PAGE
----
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What you need to know about COVID-19 vaccines in PH and why you should be able to choose

By Tanya Lara Published May 24, 2021 4:58 pm

Malacañang Palace saying that people don’t need to know in advance what vaccine they are getting is like being told you don’t need to know the identity of the doctor that’s going to operate on you.

In any health and medical decision, information is key., And the government cannot stop information—people want it, they consume it and form their opinions and choices based on it.

With new COVID variants coming out since December 2020 (UK) and the Indian variant being the latest, they want to know if the vaccine they are jabbed with can give them protection.

Quoting a Public Health England study, the BBC reported yesterday, May 23, that Pfizer and AstraZeneca vaccines have been found to be “highly effective against the variant identified in India after two doses” when both vaccines “give a similar level of protection against symptomatic disease from the Indian variant as they do for the Kent one,” the dominant strain in the UK.

Moderna, which the UK began using only in April, was not included in the research.

“The Pfizer vaccine was found to be 88% effective at stopping symptomatic disease from the Indian variant two weeks after the second dose, compared with 93% effectiveness against the Kent variant. The AstraZeneca jab was 60% effective against the Indian variant, compared with 66% against the Kent variant.”

What you should know about vaccines being used in PH

The vaccines being used by the Philippine government today are Sinovac, AstraZeneca, Pfizer and Sputnik V. Arriving in June is Moderna—20 million doses of it or the combined order of the government and private sector. Private companies, it should be remembered, are not allowed to import vaccines for their own employees unless they donate the same number of doses to the government. Johnson & Johnson/Jansenn’s vaccine was granted emergency use authorization in the Philippines in April and the government has reportedly ordered 5 million doses.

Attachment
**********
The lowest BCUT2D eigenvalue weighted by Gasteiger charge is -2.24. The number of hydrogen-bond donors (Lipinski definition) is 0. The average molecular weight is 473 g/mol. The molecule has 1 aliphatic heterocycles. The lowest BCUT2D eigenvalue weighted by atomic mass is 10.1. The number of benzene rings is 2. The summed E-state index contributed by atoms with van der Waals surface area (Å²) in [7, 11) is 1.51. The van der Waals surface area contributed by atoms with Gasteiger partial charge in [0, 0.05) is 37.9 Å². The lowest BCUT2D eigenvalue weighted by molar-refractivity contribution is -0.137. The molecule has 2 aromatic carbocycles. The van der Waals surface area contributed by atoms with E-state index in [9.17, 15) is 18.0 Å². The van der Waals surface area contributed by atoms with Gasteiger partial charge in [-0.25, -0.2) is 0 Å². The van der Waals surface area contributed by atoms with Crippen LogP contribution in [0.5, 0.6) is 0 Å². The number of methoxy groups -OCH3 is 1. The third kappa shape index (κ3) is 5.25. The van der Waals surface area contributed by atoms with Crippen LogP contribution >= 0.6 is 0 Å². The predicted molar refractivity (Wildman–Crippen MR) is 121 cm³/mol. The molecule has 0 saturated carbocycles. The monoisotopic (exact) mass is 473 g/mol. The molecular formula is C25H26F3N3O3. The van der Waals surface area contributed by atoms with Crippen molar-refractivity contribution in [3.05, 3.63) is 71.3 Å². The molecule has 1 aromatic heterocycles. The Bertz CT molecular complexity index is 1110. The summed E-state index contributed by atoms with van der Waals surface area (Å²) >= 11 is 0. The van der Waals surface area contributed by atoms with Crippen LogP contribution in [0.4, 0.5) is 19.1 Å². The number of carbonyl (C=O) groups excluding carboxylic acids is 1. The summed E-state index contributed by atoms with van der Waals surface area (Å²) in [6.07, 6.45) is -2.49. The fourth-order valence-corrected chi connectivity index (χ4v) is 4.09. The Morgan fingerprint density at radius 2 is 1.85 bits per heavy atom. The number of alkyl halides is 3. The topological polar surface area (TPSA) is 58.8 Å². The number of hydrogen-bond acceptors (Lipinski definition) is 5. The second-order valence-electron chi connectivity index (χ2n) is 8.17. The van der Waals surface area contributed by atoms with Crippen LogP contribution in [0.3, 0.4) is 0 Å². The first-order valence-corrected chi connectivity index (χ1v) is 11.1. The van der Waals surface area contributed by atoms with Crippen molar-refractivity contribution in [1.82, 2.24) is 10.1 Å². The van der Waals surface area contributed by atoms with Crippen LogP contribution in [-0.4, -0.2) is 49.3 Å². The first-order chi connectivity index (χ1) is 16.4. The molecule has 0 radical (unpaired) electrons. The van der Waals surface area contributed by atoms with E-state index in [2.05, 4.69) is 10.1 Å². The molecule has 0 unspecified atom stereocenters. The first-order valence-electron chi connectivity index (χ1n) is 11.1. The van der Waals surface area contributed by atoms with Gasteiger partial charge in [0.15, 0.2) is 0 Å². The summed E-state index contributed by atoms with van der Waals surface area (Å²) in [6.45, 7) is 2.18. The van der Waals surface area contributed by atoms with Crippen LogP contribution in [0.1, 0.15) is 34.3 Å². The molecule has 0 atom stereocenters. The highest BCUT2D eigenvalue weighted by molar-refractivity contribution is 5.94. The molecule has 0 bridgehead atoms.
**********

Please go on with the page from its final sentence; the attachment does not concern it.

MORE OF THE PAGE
With new COVID strains coming from around the world and popping up in the Philippines, here’s a guide to COVID-19 vaccines being used (and will be used) in the Philippines.

Pfizer BioNTech (US and Germany)

Type of vaccine: mRNA, which tricks our cells to make a protein that triggers an immune response inside our bodies, according to the US Centers for Disease Controla and Prevention (CDC).

Efficacy: 95%

Will it work against new variants? Yes, according to new research coming out of the UK.

Number of shots: 2 shots, 21 days apart.

 Moderna (US)

Type of vaccine: mRNA

Efficacy: 94%

Will it work against new variants? UK and South African variants, yes. No data on Indian variant.

Number of shots: 2 shots, 28 days apart 

Oxford/AstraZeneca (UK)

Type of vaccine: Viral vector. According to the CDC, this type of vaccine uses a modified version of a different virus (the vector) to deliver important instructions to our cells. The vector produces a spike protein that triggers our immune system to begin producing antibodies and activating other immune cells to fight off what it thinks is an infection.

Efficacy: 76%

Will it work against new variants? UK and Indian variant, yes. However, it is only 10% effective against the South African variant.

Number of shots: 2 shots, 28 days apart

Johnson & Johnson/Janssen (US)